Just months ago the Wynne government stripped tetraplegics, amputees and brain injury survivors of important benefits (at the request of the insurance industry). However, in more recent news, the Supreme Court of Canada just made it easier for Plaintiffs to advance claims for mental/psychological damages.
In the B.C. trial of Sadaati v. Moorhead, released earlier this year, a unanimous Supreme Court granted the Plaintiff’s appeal and restored the trial judge’s decision to award the Plaintiff $100,000 in non-pecuniary damage. This award was upheld despite the fact that the Plaintiff did not offer any evidence of a medically recognized psychological illness, relying instead on evidence from friends and family about his changed demeanour.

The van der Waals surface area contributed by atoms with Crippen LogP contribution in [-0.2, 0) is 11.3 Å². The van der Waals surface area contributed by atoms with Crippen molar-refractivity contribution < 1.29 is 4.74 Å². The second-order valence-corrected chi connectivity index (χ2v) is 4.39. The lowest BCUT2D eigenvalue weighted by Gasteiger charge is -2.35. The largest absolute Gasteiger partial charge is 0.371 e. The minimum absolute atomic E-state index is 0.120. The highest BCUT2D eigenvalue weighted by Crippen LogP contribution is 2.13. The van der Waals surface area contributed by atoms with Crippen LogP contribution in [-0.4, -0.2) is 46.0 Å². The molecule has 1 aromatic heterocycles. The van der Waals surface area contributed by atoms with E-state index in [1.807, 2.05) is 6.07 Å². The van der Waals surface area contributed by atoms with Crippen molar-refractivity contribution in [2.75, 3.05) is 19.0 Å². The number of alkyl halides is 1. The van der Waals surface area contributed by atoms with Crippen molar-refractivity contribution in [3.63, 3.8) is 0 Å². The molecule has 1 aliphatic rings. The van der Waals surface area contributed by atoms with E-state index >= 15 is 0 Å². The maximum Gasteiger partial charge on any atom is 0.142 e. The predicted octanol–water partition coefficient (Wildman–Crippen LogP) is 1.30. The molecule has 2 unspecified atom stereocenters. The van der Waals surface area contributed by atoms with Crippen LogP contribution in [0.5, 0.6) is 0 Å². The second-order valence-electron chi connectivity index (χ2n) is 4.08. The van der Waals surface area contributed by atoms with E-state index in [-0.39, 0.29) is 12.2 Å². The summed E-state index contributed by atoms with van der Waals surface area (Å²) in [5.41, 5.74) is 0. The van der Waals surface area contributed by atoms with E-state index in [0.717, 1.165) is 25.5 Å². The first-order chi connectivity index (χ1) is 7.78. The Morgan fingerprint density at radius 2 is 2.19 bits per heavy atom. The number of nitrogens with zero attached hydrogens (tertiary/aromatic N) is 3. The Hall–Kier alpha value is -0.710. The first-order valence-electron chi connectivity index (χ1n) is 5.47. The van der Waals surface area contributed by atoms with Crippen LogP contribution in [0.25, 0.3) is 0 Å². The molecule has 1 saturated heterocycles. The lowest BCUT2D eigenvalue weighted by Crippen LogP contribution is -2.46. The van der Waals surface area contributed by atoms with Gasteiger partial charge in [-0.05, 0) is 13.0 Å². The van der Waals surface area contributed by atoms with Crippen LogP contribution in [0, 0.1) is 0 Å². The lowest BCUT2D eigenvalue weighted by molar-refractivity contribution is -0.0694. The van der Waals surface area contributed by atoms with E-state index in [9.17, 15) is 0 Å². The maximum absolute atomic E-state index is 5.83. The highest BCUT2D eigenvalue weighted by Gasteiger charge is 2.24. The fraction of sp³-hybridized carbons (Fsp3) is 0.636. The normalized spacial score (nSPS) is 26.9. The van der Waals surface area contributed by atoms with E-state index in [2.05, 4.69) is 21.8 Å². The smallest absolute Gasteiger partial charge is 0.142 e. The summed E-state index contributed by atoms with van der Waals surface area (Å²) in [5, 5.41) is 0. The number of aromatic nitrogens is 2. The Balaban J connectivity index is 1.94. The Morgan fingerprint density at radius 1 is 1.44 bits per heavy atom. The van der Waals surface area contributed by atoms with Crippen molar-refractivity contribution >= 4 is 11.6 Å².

While it may seem like common sense to listen to the people who know the Plaintiff the best; the court’s recognition of the importance of this evidence is a boon for Plaintiffs.
Defendants typically don’t get to interview friends and family. A plaintiff’s family and friends are often unwilling to talk to the other side, which challenges insurers to rebut this evidence.
The Supreme Court did not dismiss the value of expert evidence, it just acknowledges that it is not necessary in all cases, and laypeople’s evidence can be just as valuable to the court.
Read full article: Accident Benefit Reporter Updater, Issue 42